The applicant originates from former Soviet Union, and has lived in Luxembourg since 2004, unsuccessfully applying for the recognition of a statelessness status on numerous occasions. His identity has never been confirmed, and there were doubts as to the credibility of his testimony stemming from his asylum procedures. The applicant claimed that after 15 years of inability to determine the country of destination for his removal the attempts at deportation should be terminated, and his statelessness recognised, especially considering his poor health condition.
The applicant was born in Croatia in 1998 and has lived there ever since. His parents are citizens of Serbia, but the applicant's citizenship status remained unclear. His request for a permanent residence permit in Croatia was rejected, among others due to lack of a valid travel document, lack of means of subsistence, and lack of health insurance. The Court ordered the authorities to issue a new decision, taking into account the ECHR judgment in Hoti v. Croatia, and the applicant's potential statelessness which is related to widespread difficulties in confirming Serbian citizenship of individuals in a similar situation to the applicant. The applicant initiated a new administrative dispute and the Administrative Court in Rijeka ruled in his favour, however, on appeal, the High Administrative Court rejected the applicant’s request.
The applicant fled Kosovo in 1998, and during her asylum procedures in Belgium claimed to be a Yugoslav national, and had a Yugoslav passport as well as a birth certificate. In her statelessness determination process, the authorities and the Court found her to be uncooperative as she seemingly did not present all her identity documents to the embassy of Serbia and Montenegro with the aim of determining whether she is a Serbian national.
The applicants are ethnic Armenians born in Azerbaijan. The case addresses extensively the situation of ethnic Armenians from Azerbaijan who left Azerbaijan before the fall of the USSR, and lived in Russia in the 90s. Their potential Armenian, Azerbaijani and Russian nationalities are considered. The Court also discusses the legal residence requirement for a travel document in accordance with the 1954 Convention, and finds that such a permit does not need to be of a permanent nature. Applicants are found stateless by the Court and entitled to a stateless persons travel document.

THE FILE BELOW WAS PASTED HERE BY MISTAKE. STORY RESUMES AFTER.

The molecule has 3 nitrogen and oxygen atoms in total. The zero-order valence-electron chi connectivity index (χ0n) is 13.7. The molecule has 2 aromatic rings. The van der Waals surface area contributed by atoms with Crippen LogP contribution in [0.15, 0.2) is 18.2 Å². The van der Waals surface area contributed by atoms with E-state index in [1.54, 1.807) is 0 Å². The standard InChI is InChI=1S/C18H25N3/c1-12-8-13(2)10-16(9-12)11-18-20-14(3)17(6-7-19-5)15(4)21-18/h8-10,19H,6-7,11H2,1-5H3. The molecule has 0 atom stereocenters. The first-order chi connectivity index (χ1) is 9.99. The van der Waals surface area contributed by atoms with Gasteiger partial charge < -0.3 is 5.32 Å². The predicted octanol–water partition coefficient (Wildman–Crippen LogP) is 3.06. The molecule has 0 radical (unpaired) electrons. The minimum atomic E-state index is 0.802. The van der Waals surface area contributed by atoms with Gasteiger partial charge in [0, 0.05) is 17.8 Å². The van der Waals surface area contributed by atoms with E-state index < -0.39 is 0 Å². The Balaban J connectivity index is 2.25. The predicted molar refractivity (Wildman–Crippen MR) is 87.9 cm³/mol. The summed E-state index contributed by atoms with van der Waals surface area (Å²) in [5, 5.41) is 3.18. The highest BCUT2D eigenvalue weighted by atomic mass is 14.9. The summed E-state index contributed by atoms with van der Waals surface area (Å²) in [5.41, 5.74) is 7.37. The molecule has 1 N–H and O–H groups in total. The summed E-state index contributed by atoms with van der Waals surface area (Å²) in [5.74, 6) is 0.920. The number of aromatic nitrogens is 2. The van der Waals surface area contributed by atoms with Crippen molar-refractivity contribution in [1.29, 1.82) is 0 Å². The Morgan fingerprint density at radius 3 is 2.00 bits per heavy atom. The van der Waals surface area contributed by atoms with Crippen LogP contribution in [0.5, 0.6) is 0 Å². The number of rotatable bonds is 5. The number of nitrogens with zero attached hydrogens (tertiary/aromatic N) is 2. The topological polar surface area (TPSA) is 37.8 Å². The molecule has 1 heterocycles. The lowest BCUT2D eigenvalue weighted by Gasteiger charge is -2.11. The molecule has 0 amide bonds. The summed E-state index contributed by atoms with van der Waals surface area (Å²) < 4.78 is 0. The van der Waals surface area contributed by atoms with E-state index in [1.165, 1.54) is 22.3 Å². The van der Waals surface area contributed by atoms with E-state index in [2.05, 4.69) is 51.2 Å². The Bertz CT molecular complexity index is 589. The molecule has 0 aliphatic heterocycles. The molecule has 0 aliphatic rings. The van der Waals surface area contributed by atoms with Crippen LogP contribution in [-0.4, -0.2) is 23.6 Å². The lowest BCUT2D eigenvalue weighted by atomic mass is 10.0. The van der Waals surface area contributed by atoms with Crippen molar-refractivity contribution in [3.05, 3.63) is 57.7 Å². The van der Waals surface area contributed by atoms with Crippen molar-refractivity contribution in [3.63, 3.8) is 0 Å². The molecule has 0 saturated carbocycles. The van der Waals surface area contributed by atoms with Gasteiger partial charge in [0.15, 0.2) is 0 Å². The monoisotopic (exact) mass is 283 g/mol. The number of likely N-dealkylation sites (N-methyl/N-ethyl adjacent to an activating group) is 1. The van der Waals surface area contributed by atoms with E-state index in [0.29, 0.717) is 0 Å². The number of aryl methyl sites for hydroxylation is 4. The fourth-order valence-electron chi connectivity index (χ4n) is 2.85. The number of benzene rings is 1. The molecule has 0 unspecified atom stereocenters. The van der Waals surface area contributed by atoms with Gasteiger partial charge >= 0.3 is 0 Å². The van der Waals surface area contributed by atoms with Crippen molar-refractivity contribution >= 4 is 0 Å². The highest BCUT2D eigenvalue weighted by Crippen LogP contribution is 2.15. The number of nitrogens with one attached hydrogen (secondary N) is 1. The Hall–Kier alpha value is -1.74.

The applicant was born in the USSR, on the territory of contemporary Ukraine. He was denied stateless status in France on the basis that he did not make any efforts to get recognised as a national by either Ukraine or Russia. The Court upheld OFPRA's decision, ruling moreover that since the statelessness determination procedure is not aimed at granting residence rights, the applicant cannot rely on potential violations of articles 3 and 8 ECHR in case he is forced to return to Ukraine.
The applicant refused to exchange his USSR passport for the Ukrainian one in the aftermath of dissolution of the USSR, and was subsequently denied his retirement benefits due to lack of a Ukrainian passport. He requested the Court to establish that he is a stateless person, to release him from Ukrainian nationality, and grant him legal residence rights in Ukraine. The Court concluded that the applicant is in fact a Ukrainian national, even if he refuses to apply for a passport, as the law attributes Ukrainian nationality to all former USSR nationals who lived in Ukraine at a specified time, regardless of the will, actions or inactions of affected persons.
Request to have nationality changed from "unknown" to "stateless" denied, as it cannot be ruled out that the applicant's father has Macedonian nationality. Applicant did not provide enough evidence to determine statelessness.
The applicant was born in 1984 in the Republic of Croatia and her birth was registered, but she never acquired citizenship. The case concerns her subsequent acquisition of citizenship as a stateless person with permanent residence.